Woman charged with killing hunter’s falcon to save duck
COEUR D’ALENE, Idaho (AP) — An Idaho woman faces charges after authorities say she beat a hunter’s falcon to death with a beaded scarf after seeing the bird of prey take down a duck.
Patti MacDonald, 60, of Hauser, was charged with a misdemeanor count of beating or harassing an animal, the Coeur d’Alene Press reported (http://bit.ly/1EVs0LB ).
Authorities say MacDonald fractured the skull of the 8-year-old falcon named Hornet on Jan. 7. The duck also died and was being stored as evidence, Idaho Fish and Game said.
Hornet’s owner, Scott Dinger, said MacDonald should be charged with killing a protected species.
He said he was about 500 yards away when Hornet made a successful attack and landed with the duck. He said he was approaching the spot then he saw a red Jeep Wrangler pull up to the side of the road, and Hornet flew away but appeared injured.
Dinger said the woman told him she beat the bird, which had been with humans since the day it was hatched.
“So they don’t really know they are falcons,” Dinger said. “That was probably a part of his undoing, because you could walk up to him and he wouldn’t fly or try to get away.”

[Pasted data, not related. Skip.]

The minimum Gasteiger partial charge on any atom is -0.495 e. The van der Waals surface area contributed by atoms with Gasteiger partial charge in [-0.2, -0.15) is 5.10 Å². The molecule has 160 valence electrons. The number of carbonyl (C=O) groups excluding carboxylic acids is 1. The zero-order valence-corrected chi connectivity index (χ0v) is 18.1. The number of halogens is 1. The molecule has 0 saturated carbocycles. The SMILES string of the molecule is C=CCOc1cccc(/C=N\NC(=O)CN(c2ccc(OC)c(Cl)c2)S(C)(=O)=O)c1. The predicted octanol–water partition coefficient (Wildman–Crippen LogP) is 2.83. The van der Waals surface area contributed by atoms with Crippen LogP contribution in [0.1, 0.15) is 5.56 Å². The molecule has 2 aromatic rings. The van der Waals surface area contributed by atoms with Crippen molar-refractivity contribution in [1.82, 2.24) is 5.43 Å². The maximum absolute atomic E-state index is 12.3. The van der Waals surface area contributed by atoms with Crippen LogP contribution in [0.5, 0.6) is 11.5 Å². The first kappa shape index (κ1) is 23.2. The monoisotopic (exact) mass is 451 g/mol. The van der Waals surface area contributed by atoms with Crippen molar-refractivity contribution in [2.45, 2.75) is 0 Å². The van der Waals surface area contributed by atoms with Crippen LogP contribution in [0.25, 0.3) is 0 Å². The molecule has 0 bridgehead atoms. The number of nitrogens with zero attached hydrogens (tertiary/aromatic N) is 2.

Craig Walker, a regional conservation officer for Idaho Fish and Game, said he later received an anonymous call from a woman saying she tried to save a duck from a falcon. The phone system identified the caller as MacDonald.
Walker wrote in his report that the woman stated “that she had been very upset about the duck being injured, but felt bad about injuring someone’s pet.”
Kootenai County Prosecutor Barry McHugh said he reviewed Walker’s report and determined the misdemeanor charge was appropriate. Beating or harassing an animal is punishable by up to six months in jail and a fine of up to $5,000 for a first-time offender.
No phone listing could be listed for MacDonald to try to reach her for comment Monday.
Dinger said it was tough to accept what happened because his bird was 8 years old, and falcons can live for about 30 years when they’re with humans.
“I had planned for Hornet to live longer than me,” Dinger said.
Information from: Coeur d’Alene Press, http://www.cdapress.com